The Color of Water Themes

James McBride (writer)
This Study Guide consists of approximately 34 pages of chapter summaries, quotes, character analysis, themes, and more - everything you need to sharpen your knowledge of The Color of Water.
This section contains 988 words
(approx. 3 pages at 400 words per page)
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Coming of Age

In most coming-of-age stories, a character transitions from childhood to adulthood, learning important life lessons along the way. In The Color of Water, the author guides his readers through two coming-of-age experiences, his own and his mother's. Though they do not happen at the same time chronologically, he places them side-by-side in the text to allow for easy comparison and contrast.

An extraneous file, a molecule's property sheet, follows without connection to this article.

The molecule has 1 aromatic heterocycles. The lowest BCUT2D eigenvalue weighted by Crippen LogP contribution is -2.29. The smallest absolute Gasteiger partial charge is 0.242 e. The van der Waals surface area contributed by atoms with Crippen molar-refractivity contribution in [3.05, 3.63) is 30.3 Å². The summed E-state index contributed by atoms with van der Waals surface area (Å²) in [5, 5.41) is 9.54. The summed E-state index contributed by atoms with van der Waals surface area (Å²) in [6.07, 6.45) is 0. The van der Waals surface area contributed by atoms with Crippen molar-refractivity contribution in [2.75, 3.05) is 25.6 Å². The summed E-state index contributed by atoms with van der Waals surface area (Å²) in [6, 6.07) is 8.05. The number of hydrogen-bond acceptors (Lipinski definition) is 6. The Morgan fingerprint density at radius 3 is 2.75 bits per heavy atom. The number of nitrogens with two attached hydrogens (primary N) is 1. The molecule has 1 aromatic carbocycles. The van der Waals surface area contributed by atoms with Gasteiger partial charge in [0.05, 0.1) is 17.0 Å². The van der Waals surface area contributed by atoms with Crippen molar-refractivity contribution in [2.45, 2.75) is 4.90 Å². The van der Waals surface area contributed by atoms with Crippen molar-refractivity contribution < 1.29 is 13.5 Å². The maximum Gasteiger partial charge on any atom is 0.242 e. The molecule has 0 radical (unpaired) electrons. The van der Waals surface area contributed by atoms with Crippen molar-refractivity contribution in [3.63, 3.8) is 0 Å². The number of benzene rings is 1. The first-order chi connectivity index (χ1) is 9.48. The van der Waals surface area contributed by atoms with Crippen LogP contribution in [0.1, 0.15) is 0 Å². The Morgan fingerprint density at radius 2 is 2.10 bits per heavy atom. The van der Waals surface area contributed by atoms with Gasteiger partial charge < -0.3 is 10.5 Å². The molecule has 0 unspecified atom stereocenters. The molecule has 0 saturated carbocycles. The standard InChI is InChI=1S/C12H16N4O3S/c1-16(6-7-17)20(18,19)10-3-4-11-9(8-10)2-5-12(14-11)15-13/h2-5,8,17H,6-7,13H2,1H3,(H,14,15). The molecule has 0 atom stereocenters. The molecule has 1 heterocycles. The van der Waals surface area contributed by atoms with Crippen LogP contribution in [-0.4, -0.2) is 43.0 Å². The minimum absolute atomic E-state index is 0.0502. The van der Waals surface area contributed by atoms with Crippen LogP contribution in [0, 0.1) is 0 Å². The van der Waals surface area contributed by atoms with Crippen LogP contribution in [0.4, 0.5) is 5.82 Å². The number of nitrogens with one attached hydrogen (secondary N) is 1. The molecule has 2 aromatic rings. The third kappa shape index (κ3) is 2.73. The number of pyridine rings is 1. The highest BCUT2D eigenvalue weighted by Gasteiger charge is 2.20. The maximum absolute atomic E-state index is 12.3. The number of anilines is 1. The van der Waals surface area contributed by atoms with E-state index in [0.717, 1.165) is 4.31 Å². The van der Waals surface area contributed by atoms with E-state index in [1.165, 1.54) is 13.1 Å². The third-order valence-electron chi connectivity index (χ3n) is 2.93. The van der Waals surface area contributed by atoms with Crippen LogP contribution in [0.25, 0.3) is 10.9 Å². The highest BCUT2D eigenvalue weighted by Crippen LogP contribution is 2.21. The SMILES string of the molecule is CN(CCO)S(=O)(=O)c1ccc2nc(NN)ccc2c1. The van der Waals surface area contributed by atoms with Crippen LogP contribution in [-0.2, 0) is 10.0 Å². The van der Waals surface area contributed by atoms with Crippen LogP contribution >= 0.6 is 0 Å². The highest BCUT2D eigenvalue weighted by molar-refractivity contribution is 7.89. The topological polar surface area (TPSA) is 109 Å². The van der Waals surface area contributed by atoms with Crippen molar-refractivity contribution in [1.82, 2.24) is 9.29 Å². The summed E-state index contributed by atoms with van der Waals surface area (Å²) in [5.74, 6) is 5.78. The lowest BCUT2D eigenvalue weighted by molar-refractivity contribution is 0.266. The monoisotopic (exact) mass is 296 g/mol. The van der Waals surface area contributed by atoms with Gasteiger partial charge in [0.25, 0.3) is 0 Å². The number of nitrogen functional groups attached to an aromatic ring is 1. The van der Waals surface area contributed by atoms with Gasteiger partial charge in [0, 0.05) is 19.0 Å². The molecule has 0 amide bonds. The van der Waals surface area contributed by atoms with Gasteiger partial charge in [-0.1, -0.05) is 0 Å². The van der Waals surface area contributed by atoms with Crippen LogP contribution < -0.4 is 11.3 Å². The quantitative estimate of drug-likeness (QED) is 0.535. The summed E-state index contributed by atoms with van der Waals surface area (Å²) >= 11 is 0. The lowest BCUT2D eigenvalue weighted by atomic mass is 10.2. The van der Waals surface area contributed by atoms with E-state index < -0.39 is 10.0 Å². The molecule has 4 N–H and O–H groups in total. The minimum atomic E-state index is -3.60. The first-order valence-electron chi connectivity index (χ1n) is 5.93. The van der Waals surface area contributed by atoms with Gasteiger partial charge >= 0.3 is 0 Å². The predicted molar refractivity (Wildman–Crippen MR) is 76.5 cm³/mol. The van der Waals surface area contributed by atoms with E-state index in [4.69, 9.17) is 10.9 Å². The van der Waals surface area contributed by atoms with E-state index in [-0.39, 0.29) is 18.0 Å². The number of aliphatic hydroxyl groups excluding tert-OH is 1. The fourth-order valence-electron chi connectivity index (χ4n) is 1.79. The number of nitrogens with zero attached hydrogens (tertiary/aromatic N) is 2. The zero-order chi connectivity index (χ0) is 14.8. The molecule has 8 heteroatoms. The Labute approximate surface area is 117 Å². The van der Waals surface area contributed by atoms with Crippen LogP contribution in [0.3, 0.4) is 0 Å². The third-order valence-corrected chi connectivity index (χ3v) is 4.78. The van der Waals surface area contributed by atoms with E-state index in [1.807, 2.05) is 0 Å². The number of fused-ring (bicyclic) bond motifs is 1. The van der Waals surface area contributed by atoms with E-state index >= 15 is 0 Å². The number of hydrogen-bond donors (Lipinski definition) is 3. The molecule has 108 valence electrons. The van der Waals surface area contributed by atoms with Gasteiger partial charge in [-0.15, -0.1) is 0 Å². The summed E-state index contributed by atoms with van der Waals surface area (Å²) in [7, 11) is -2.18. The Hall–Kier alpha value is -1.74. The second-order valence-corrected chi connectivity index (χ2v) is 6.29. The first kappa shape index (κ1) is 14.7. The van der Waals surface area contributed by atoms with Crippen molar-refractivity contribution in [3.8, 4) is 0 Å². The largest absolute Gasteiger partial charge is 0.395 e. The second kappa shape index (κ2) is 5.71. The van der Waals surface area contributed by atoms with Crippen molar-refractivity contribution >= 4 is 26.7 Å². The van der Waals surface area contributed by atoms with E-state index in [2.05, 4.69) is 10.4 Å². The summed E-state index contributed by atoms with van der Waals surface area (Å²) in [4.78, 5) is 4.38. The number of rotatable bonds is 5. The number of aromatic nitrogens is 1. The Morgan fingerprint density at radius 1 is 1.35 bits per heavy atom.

Ruth's childhood is constrained, deprived and sometimes brutal. Because of her abusive father, Ruth always feels the need to run or escape. Through her teen and young adult years she finds it difficult to stay in one place to deal with her problems, and this sometimes creates more problems. Even as an adult, Ruth feels the need to be constantly moving. She deals with grief by getting on a bicycle and propelling herself through the city. She moves her family to Delaware during one particularly...

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This section contains 988 words
(approx. 3 pages at 400 words per page)
Buy The Color of Water Study Guide
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